Continue reading…

From U2's Zoo TV tour at the Rock and Hall of Fame

Hanging out at the Rock & Roll Hall of Fame (Pic du Jour)

These classic DDR trabants, left over from U2’s Zoo TV tour, will always have pride of place at the Rock & Roll Hall of Fame and Museum in Cleveland, Ohio. I try to stop by, even if just to stroll along the lake front, whenever I’m in town. And these cars always put a smile on my face.

Trabant-curious? From a post a couple years ago:

The average lifespan of the vehicle was an astounding 28 years. Officially it went from zero to 100kph/62 mph in 21 seconds and emitted four times as much pollution as the average car in Europe at that time. In all, 3,096,099 rolled off the assembly line.

There’s a 60-second video tour of one in that post, too.

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Mummy at the Museo Universitario Charcas in Sucre, Bolivia

The Mummies of Sucre

This is a not-so-flattering portrait of what is affectionately named Momia 2, one of a six mummies on display in the anthropological section of the Museo Universitario Charcas in Sucre, Bolivia. She was 25 when she died, 1.46m (57in) tall and overweight. A coroner would have probably ruled her death as accidental.

As with most pre-Incan mummies in the Andes, the process that preserved enough information to determine all of that was not intentional. She, like most of her companions at the museum, was from the Mojocoya culture from nearby Zudanez province, a group that interred their dead in caves and rock shelters. There, conditions sometime allowed for natural mummification, the start of a process that eventually landed Momia 2 in a comfortable glass box in this sprawling 17th century mansion just a couple blocks south of Sucre’s central Plaza 25 de Mayo.

Charcas, operated by the University of Saint Francis Xavier, the second oldest institution of higher learning in the Americas, is actually four museums in one, housing the university’s anthropological, archaeological, colonial and contemporary art collections. Photography was not allowed in the art sections, so I’ll focus here on the archaeology, more specifically the five mummies I decided were wildly photogenic. But don’t skip the art galleries which includes this amazing bird’s-eye portrait of Potosi by Gaspar Miguel de Berrio and works of several notable contemporary locals.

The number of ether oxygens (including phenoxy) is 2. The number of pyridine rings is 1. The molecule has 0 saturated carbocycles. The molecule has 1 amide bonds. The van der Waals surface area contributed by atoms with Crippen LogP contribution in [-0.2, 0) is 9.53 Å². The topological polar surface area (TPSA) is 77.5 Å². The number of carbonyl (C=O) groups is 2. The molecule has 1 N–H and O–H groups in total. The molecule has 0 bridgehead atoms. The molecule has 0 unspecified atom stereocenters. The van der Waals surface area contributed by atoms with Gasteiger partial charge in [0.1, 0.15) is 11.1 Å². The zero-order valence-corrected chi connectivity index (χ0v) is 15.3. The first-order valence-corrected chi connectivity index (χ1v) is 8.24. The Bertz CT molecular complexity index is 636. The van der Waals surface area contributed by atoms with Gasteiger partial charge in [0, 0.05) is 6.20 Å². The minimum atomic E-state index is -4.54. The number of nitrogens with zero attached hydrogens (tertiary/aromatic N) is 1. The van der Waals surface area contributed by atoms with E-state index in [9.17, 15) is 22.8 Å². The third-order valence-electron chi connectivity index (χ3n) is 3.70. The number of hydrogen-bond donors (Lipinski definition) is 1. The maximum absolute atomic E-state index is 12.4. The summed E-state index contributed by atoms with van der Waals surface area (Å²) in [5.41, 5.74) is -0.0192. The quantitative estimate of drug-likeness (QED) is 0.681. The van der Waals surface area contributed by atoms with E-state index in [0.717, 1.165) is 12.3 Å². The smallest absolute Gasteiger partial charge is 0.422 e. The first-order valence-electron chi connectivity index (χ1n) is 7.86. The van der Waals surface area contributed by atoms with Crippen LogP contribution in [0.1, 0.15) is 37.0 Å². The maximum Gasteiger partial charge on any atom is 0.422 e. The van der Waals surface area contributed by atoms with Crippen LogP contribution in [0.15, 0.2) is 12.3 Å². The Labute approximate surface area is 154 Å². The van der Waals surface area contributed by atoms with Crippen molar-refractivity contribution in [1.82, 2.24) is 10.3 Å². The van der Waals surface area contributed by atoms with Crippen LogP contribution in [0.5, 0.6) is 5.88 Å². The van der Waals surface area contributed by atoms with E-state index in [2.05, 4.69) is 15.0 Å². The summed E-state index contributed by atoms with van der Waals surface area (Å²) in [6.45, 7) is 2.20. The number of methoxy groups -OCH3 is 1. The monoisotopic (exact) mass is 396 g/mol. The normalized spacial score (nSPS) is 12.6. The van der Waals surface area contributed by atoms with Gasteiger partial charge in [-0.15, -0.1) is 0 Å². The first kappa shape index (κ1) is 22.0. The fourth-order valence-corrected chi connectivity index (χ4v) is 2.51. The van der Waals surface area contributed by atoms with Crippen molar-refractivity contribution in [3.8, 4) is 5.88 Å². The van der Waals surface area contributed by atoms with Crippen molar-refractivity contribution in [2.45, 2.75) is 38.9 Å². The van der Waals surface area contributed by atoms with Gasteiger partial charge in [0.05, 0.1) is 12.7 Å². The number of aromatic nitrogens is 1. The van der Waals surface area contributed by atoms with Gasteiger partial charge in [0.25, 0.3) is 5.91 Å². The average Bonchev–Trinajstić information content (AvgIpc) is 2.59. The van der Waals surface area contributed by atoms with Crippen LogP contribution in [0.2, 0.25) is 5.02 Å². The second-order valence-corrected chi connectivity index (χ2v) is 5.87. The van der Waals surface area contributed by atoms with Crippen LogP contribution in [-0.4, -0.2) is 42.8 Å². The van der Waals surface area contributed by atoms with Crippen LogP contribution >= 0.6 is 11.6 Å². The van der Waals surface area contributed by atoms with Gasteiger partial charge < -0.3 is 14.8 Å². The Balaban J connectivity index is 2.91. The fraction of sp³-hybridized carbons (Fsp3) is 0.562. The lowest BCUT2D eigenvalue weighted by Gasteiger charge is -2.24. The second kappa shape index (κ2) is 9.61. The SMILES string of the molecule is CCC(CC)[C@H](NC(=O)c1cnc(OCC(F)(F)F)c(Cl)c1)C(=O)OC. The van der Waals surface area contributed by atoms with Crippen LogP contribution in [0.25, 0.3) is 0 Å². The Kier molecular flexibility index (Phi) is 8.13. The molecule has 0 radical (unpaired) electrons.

So, how old are they?

[Update 14 Jan 2014]: Ignore the rant below; Dan and Brigid from the blog Sucre Life visited the museum today and report that the mummies date from 700 to 800 AD. Many thanks!

I don’t know, which forces me to open this with a mini-rant.

Oddly, no dates were provided in the descriptions accompanying the mummy’s glass enclosures. Only one time reference appeared anywhere; it was said that Momia 3, below, dated from 100 to 1200 AD. I thought they could do better than that.

The only person in that section of the museum, a security officer, was of no help. Neither was the web. In fact, searching for more information became a frustrating illustration of the deficiencies that still exist online, at least in relation to Bolivian archaeology. The university does have a website for the museum but a coding error makes sure that any pertinent information is kept from you. I’d write them to let them know but I couldn’t locate a contact link. [And a related aside: besides a few single-word references, I couldn’t find anything online that provided more insight into the Mojocoya culture, not through English or basic Spanish language searches. Any assistance will be greatly appreciated.]

OK, enough. Let’s become better acquainted with the rest of the mummies.

Meet Momia 1, a healthy woman who lived into her mid-50s before she died of natural causes. Also a Mojocoya, she was from Naunaca, about 210km northeast of Sucre.

By contrast, evidence suggests that Momia 3, below, suffered from severe malnutrition before she died between the ages of three and five.


In the museum, two and three are displayed together. No, they were not related, but it’s a nice touch, no?

We continue with Momia 4 (below) another child, a boy who died between eight and 10. Signs of trauma suggest he died accidentally.

And finally, Momia 5, one that’s somewhat of a mystery. Just 10 months old at death, sex and cause of death remain uncertain.



Museos Charcas
One block east of the Iglesia de la Merced at the corner of Dalence and Bolivar.
Mon-Fri 8:30-noon, 14:30-18:00; Sat 9:00-noon, 15:00-18:00. Admission 20 Bs (USD 2.89, EUR 2.19)